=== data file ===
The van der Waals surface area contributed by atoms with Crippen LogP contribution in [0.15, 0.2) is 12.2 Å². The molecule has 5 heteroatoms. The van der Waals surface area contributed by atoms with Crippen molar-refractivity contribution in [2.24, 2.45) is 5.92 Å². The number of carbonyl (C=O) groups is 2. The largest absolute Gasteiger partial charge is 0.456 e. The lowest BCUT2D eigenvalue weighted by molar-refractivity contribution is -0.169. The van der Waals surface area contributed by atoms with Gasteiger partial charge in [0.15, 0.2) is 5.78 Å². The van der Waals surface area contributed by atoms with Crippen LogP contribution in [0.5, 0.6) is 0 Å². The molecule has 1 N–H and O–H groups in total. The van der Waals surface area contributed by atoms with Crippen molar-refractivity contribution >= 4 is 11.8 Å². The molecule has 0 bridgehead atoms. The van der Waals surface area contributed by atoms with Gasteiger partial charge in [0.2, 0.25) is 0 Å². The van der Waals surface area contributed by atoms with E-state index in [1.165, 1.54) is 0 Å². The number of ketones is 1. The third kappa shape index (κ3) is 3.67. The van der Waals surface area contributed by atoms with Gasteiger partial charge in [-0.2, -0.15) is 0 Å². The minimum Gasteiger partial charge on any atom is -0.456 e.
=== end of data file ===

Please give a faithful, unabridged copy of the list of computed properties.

The van der Waals surface area contributed by atoms with Crippen LogP contribution in [0.15, 0.2) is 12.2 Å². The molecule has 5 heteroatoms. The van der Waals surface area contributed by atoms with Crippen molar-refractivity contribution in [2.24, 2.45) is 5.92 Å². The number of carbonyl (C=O) groups is 2. The largest absolute Gasteiger partial charge is 0.456 e. The lowest BCUT2D eigenvalue weighted by molar-refractivity contribution is -0.169. The van der Waals surface area contributed by atoms with Gasteiger partial charge in [0.15, 0.2) is 5.78 Å². The van der Waals surface area contributed by atoms with Crippen LogP contribution in [0.5, 0.6) is 0 Å². The molecule has 1 N–H and O–H groups in total. The van der Waals surface area contributed by atoms with Crippen molar-refractivity contribution >= 4 is 11.8 Å². The molecule has 0 bridgehead atoms. The van der Waals surface area contributed by atoms with Gasteiger partial charge in [0.2, 0.25) is 0 Å². The van der Waals surface area contributed by atoms with E-state index in [1.165, 1.54) is 0 Å². The number of ketones is 1. The third kappa shape index (κ3) is 3.67. The van der Waals surface area contributed by atoms with Gasteiger partial charge in [-0.2, -0.15) is 0 Å². The minimum Gasteiger partial charge on any atom is -0.456 e.